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Dibenedetto v. Iranian Ministry of Information And Security

United States District Court, District of Columbia

September 30, 2019

DAVID DIBENEDETTO, et al., Plaintiffs,
v.
IRANIAN MINISTRY OF INFORMATION AND SECURITY, et al., Defendants.

          MEMORANDUM OPINION

          TANYA S. CHUTKAN UNITED STATES DISTRICT JUDGE.

         Plaintiffs, victims of the 1983 suicide bombing of the U.S. Marine barracks in Beirut, Lebanon and their immediate family members, have sued Defendants Iranian Ministry of Information and Security (“MOIS”) and the Islamic Republic of Iran pursuant to the state-sponsored terrorism exception of the Foreign Sovereign Immunities Act (“FSIA”), 28 U.S.C. §§ 1330, 1602 et seq., which provides a federal right of action against foreign states, id. § 1605A. (ECF No. 1 (“Compl.”).) Defendants have not answered or otherwise participated in this litigation, although they were served with summons and a copy of the Complaint on October 18, 2017. The Clerk of the Court therefore declared them in default. (ECF No. 18 (“Clerk’s Entry of Default”).)

         Plaintiffs move, pursuant to Federal Rule of Civil Procedure 55(b), for default judgment as to liability against Defendants. (ECF No. 19 (“Pls.’ Mot. Default. J.”).) They also move, pursuant to 28 U.S.C. § 1605A(e)(1), for appointment of Alan L. Balaran as special master to consider all issues regarding compensatory damages. (ECF No. 20 (“Mot. to Appt. Special Master”).) For the reasons set forth below, Plaintiffs’ motions are GRANTED.

         I. BACKGROUND

         On October 23, 1983, the United States Marine barracks in Beirut, Lebanon was attacked by terrorists, resulting in the death of about 421 U.S. servicemen and injuries to many others.

         This is not the first case in this court arising out of the 1983 bombing.[1] “Over two days in March 2003, the Court, [in Peterson v. Islamic Republic of Iran, 264 F.Supp.2d 46 (D.D.C. 2003)], conducted a bench trial during which it heard testimony from lay and expert witnesses and received documentary evidence concerning the horrific attack, the grave injuries many suffered, defendants’ involvement in the bombing, and their support for international terrorism more broadly.” Fain v. Islamic Republic of Iran, 856 F.Supp.2d 109, 114 (D.D.C. 2012). Following the conclusion of that bench trial, the Peterson Court determined,

that it is beyond question that Hezbollah and its agents received massive material and technical support from the Iranian government . . . . [and] that it is highly unlikely that this attack could have resulted in such loss of life without the assistance of regular military forces, such as those of Iran. The Court then determined, as a legal matter, that MOIS actively participated in the attack and was “acting as an agent of . . . Iran” when doing so, and thus defendants Iran and MOIS were “jointly and severally liable to the plaintiffs” for damages.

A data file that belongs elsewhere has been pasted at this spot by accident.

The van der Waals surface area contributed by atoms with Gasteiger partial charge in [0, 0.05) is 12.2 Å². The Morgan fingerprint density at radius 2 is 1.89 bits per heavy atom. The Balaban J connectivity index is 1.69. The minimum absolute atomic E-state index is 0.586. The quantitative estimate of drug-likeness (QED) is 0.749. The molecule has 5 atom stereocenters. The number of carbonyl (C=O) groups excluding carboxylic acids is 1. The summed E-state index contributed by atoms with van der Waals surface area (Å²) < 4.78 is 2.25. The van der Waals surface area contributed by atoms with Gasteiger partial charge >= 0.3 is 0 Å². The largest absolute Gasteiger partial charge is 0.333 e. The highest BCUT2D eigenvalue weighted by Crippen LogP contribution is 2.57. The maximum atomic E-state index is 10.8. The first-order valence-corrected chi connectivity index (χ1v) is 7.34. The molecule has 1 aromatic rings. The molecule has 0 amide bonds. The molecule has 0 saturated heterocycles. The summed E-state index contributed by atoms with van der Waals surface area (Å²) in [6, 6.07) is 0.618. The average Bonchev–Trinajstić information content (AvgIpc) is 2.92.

Id. (internal citations and quotation marks omitted). It then appointed a special master to determine the appropriate amount of damages. Id.

         In moving for default judgment in this case, Plaintiffs ask the court to take judicial notice of the liability decisions entered in Peterson and Fain, pursuant to Federal Rule of Evidence 201(b), because all three cases arise out of the same core facts and circumstances. (Pls.’ Mot. Default J. at 1.)

         A court may take judicial notice of facts “not subject to reasonable dispute” where those facts are either “generally known within the trial court’s territorial jurisdiction” or “can be accurately and readily determined from sources whose accuracy cannot reasonably be questioned.” Fed.R.Evid. 201(b). “This ability to take notice of adjudicative facts extends to judicial notice of court records in related proceedings.” Rimkus v. Islamic Republic of Iran, 750 F.Supp.2d 163, 171 (D.D.C. 2010). Consequently, in response to “the multiplicity of FSIA-related litigation in this jurisdiction, Courts in this District have thus frequently taken judicial notice of earlier, related proceedings.” Id. (collecting cases); see also Bathiard v. Islamic Republic of Iran, No. 1:16-CV-1549 (CRC), 2019 WL 3412983, at *3 (D.D.C. July 29, 2019) (collecting cases). And they have done so when the proceedings have taken place in front of a different judge. See Foley v. Syrian Arab Republic, 249 F.Supp.3d 186, 191 (D.D.C. 2017) (“Moreover, courts have taken notice of facts found in earlier proceedings in this District even when those proceedings have taken place in front of a different judge.”); see also Bathiard, 2019 WL 3412983, at *3 (taking judicial notice of factual findings from a hearing before another judge).

         Having reviewed the pleadings filed in connection with this matter, and the Peterson and Fain decisions, the court finds it appropriate to take judicial notice here. In so doing, the court is mindful that although it may bypass “the formality of having that evidence reproduced, ” it must still reach its own independent findings of fact and conclusions of law in the cases before it. Rimkus, 750 F.Supp.2d at 172.

         II. FINDINGS OF FACT

         Before entering default judgment, in accord with 28 U.S.C. § 1608, a court must ensure that Plaintiffs have established a right to relief “by evidence satisfactory to the court.” 28 U.S.C. § 1608(e). “This requirement imposes a duty on FSIA courts to not simply accept a complaint’s unsupported allegations as true, and obligates courts to ‘inquire further before entering judgment’ against parties in default.” Rimkus, 750 F.Supp.2d at 171 (citing Oveissi v. Islamic Republic of Iran, 498 F.Supp.2d 268, 272 (D.D.C.2007)). Therefore, in addition to taking judicial notice, in a FSIA case a court must examine “uncontroverted factual allegations, which are supported by . . . documentary and affidavit evidence, ” as well as testimony and documentation in the form of affidavits. Anderson v. Islamic Republic of Iran, 753 F.Supp.2d 68, 74 (D.D.C. 2010) (internal quotation marks and citations omitted).